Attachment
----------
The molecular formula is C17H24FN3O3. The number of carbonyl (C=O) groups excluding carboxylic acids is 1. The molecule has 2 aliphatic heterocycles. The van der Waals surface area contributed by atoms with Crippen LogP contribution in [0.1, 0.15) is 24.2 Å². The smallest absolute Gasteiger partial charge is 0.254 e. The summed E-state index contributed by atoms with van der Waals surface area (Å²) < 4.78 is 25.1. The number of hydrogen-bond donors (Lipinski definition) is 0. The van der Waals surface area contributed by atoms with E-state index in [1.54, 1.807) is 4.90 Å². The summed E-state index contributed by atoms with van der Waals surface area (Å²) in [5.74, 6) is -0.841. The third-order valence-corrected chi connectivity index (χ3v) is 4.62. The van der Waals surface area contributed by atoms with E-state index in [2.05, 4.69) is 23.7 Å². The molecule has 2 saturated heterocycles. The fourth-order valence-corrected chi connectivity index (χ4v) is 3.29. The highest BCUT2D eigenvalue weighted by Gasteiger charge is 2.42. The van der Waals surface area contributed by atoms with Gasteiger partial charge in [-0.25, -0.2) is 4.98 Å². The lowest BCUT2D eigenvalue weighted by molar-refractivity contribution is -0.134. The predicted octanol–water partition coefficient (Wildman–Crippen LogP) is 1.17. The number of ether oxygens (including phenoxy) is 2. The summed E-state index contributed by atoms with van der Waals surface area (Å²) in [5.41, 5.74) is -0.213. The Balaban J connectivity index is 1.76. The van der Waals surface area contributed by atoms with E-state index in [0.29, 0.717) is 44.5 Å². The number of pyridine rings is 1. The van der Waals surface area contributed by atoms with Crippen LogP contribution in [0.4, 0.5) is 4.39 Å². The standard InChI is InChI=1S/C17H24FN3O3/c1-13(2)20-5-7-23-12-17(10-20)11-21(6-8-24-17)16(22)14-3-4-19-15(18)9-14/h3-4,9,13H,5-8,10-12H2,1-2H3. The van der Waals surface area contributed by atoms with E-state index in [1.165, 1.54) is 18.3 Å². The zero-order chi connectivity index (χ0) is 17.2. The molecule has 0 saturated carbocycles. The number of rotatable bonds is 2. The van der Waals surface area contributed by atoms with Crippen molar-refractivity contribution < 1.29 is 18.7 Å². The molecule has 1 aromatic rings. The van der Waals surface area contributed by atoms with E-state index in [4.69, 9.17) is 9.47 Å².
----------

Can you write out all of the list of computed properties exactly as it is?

The molecular formula is C17H24FN3O3. The number of carbonyl (C=O) groups excluding carboxylic acids is 1. The molecule has 2 aliphatic heterocycles. The van der Waals surface area contributed by atoms with Crippen LogP contribution in [0.1, 0.15) is 24.2 Å². The smallest absolute Gasteiger partial charge is 0.254 e. The summed E-state index contributed by atoms with van der Waals surface area (Å²) < 4.78 is 25.1. The number of hydrogen-bond donors (Lipinski definition) is 0. The van der Waals surface area contributed by atoms with E-state index in [1.54, 1.807) is 4.90 Å². The summed E-state index contributed by atoms with van der Waals surface area (Å²) in [5.74, 6) is -0.841. The third-order valence-corrected chi connectivity index (χ3v) is 4.62. The van der Waals surface area contributed by atoms with E-state index in [2.05, 4.69) is 23.7 Å². The molecule has 2 saturated heterocycles. The fourth-order valence-corrected chi connectivity index (χ4v) is 3.29. The highest BCUT2D eigenvalue weighted by Gasteiger charge is 2.42. The van der Waals surface area contributed by atoms with Gasteiger partial charge in [-0.25, -0.2) is 4.98 Å². The lowest BCUT2D eigenvalue weighted by molar-refractivity contribution is -0.134. The predicted octanol–water partition coefficient (Wildman–Crippen LogP) is 1.17. The number of ether oxygens (including phenoxy) is 2. The summed E-state index contributed by atoms with van der Waals surface area (Å²) in [5.41, 5.74) is -0.213. The Balaban J connectivity index is 1.76. The van der Waals surface area contributed by atoms with E-state index in [0.29, 0.717) is 44.5 Å². The number of pyridine rings is 1. The van der Waals surface area contributed by atoms with Crippen LogP contribution in [0.4, 0.5) is 4.39 Å². The standard InChI is InChI=1S/C17H24FN3O3/c1-13(2)20-5-7-23-12-17(10-20)11-21(6-8-24-17)16(22)14-3-4-19-15(18)9-14/h3-4,9,13H,5-8,10-12H2,1-2H3. The van der Waals surface area contributed by atoms with E-state index in [1.165, 1.54) is 18.3 Å². The zero-order chi connectivity index (χ0) is 17.2. The molecule has 0 saturated carbocycles. The number of rotatable bonds is 2. The van der Waals surface area contributed by atoms with Crippen molar-refractivity contribution < 1.29 is 18.7 Å². The molecule has 1 aromatic rings. The van der Waals surface area contributed by atoms with E-state index in [4.69, 9.17) is 9.47 Å².